BY DR. DAN PETERS
My wife and I are sitting at our kitchen table with a friend and colleague of mine who came to our house to give us feedback about the testing she did with our oldest who was in 1st grade. At the end of pre-school, her veteran teacher told us that she wasn’t picking up her letters and numbers as expected. She thought we should get her tested.
As a child psychologist who tested kids regularly, I told my wife the teacher was over-reacting and that our daughter was slow to acquire these developmental skills and would be fine. By the end of kindergarten, I had an uncomfortable feeling that the teacher was right. She wasn’t picking up numbers and letters as was expected, she was anxious, and she was starting to not like school.
My friend showed us the testing data. My stomach began to turn and I felt a bit light headed. I was hearing my friend say all the things that I have been telling parents for years – behind in letter recognition, slow processing, doesn’t know math facts, poor spelling, auditory processing weaknesses, and trouble with executive-functioning. My eyes were welling up. I looked at my wife and hers were doing the same.
How did this happen? Why was my daughter struggling? What is going to happen to her? Will she be okay? What are we going to do? How can we fix this? Will she be happy and successful? These thoughts raced through my mind. I think I stopped listening to my friend. I had heard enough. I was in pain. I was worrying about my child and her future.
Our journey began, but did it really? My wife had pre-term labor, was on bed rest, and had a stressful delivery. Our daughter arrived early, had trouble feeding and trouble being soothed and falling and staying asleep. She was sensitive, intense, and strong-minded. We hit parenting from the ground running.
Parenting in general is hard these days. Parenting a child with special needs is often harder. Parents inherently worry about their children and parents of kids with special needs have additional reasons to worry.
Will they learn to read and write? Will they be able to do math? Will they learn how to manage their feelings and behavior? Will they make friends? Will they go to college? Will they get a good job? Will they be able to live on their own and take care of themselves? Will they be happy and be successful?
In an instant I became one of my clients – a worried and stressed out parent who wanted his child to be happy and have a meaningful life. Now there was more to worry about – tutors, assessment, treatment, and Individualized Education Programs (IEPs). We found ourselves riding the waves of our daughter’s struggles. How did she do today? How did she act? Did she have someone to play with?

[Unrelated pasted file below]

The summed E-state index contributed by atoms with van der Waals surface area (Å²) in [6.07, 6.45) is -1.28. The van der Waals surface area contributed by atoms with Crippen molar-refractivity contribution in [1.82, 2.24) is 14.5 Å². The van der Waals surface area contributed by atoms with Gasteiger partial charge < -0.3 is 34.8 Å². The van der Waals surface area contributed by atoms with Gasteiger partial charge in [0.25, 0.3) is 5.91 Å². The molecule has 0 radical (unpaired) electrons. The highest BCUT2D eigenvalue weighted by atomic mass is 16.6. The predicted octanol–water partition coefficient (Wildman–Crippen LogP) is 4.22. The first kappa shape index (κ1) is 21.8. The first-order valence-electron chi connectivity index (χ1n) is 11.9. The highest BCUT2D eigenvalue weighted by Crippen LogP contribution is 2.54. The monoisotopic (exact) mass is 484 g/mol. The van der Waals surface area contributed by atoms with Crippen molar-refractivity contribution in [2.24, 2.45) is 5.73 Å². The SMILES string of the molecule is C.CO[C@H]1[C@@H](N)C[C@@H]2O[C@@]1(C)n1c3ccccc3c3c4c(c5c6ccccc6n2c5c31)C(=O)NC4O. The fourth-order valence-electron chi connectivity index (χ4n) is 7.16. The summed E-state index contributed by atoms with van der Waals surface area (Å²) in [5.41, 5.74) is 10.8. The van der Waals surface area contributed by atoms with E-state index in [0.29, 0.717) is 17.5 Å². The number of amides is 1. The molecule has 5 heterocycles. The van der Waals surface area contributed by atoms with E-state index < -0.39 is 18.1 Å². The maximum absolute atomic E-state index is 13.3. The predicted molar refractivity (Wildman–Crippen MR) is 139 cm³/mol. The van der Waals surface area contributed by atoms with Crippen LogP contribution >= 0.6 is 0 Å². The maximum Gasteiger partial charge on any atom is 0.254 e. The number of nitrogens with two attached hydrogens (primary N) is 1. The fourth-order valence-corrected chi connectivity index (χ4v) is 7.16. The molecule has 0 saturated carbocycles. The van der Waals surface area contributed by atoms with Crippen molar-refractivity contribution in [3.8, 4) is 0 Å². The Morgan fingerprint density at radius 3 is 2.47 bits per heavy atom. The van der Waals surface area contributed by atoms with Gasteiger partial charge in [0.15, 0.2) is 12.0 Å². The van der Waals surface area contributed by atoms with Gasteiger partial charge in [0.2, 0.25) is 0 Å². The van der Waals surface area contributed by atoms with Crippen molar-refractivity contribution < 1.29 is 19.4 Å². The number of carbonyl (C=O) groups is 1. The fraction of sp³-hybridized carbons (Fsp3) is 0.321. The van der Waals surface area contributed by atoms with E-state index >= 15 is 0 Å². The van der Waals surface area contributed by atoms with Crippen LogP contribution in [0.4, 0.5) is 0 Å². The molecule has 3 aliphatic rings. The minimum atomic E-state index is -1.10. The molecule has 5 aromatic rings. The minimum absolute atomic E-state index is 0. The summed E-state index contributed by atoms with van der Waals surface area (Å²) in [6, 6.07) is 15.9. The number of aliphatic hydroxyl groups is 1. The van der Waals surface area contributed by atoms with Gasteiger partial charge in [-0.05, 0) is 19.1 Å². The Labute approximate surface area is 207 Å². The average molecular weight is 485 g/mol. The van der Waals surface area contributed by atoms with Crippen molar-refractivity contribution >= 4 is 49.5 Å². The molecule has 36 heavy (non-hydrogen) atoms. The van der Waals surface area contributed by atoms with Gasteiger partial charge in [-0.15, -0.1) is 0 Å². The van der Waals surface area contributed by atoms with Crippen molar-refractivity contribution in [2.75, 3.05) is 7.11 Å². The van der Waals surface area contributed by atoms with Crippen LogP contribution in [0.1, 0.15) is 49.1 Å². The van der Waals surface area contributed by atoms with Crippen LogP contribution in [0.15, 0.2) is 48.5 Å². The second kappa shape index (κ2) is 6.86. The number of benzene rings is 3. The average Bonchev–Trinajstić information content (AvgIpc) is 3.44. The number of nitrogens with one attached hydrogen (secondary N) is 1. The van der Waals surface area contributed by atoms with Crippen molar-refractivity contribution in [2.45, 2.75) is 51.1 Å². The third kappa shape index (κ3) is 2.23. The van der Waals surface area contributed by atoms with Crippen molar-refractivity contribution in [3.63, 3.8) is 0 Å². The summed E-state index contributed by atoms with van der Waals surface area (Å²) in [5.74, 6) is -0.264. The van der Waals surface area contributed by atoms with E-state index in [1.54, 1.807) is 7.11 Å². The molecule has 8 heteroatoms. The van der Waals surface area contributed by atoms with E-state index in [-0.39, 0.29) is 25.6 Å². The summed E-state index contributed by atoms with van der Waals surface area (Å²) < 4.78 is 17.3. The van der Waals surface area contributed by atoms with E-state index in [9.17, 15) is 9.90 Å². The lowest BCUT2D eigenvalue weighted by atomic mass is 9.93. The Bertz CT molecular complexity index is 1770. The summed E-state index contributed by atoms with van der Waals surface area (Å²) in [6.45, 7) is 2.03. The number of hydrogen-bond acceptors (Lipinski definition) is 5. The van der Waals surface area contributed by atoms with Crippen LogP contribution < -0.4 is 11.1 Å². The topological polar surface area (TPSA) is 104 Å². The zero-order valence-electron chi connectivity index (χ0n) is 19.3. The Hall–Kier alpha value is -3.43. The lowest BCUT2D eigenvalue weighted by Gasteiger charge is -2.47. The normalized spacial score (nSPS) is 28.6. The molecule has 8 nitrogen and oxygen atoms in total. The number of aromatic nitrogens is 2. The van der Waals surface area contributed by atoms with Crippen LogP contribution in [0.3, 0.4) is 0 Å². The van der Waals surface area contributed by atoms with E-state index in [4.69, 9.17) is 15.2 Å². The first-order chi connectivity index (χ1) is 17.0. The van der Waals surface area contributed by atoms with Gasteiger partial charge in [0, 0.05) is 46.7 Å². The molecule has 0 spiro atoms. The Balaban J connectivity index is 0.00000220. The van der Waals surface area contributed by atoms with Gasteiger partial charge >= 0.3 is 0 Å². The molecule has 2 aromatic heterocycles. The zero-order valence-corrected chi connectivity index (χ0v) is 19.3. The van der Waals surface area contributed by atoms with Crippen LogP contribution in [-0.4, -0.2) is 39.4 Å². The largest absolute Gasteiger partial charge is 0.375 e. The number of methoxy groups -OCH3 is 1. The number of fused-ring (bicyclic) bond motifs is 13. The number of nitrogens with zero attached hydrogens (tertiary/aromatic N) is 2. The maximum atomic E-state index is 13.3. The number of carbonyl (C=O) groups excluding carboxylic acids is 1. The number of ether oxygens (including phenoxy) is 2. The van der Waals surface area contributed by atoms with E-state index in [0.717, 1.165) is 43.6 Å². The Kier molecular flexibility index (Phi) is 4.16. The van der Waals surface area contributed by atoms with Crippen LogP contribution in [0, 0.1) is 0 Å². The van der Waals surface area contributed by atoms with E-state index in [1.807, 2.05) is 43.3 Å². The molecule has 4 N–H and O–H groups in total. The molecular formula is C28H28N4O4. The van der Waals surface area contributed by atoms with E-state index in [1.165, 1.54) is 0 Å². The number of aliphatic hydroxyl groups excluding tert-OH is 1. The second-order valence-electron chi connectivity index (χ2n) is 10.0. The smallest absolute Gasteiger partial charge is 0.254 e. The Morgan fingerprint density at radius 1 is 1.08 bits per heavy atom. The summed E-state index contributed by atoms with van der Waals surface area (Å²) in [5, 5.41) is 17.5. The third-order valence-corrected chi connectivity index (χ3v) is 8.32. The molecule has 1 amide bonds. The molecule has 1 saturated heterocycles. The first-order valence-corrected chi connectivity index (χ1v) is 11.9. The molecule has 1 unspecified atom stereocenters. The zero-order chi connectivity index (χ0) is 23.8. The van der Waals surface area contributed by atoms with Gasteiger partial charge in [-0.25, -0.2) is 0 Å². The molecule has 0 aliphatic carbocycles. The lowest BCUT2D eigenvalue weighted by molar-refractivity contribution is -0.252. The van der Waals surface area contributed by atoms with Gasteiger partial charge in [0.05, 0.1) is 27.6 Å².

As someone who is good at worrying and focusing on his children, I am here to tell you that focusing on yourself is one of the best things that you can do for your child. Our children need to see us living and engaging in our own lives. They need us to give them space and they need us NOT worrying about them. Through this process I have learned that I need to be aware of the difference between my feelings and my child’s feelings. I need to make sure I don’t project my feelings on to them.
In order to do this, I needed to ask myself, and be truthful about, my greatest worries and concerns. I needed to become aware of how my worries and concerns were driving my behavior. I needed to look at my expectations for my child and her future and examine whether they were my expectations, those set by my parents, or those set by our community.
By becoming aware of my feelings and expectations for my child, I was able to understand and question my belief system about what it means to be a good parent and what I really wanted for my child. I do not have things solved and I certainly have not figured it out. What I can say is that it is okay and normal to worry about our children who struggle, and it is critically important to be aware of when we are worrying and what we choose to say to them and show them.
I am still on this parenting journey and from what I am told (and see every day in my practice), it will never end. From one parent to another – take the time to check in with yourself, allow yourself to pursue your own interests and passions, show your children how to live a meaningful life.
Our children are our greatest teachers. And if we allow them to teach us then we are giving them the greatest gift of all — the space and support to create their own paths and leave their own footprints.
This blog originally appeared on Psychology Today.
Image licensed from Shutterstock.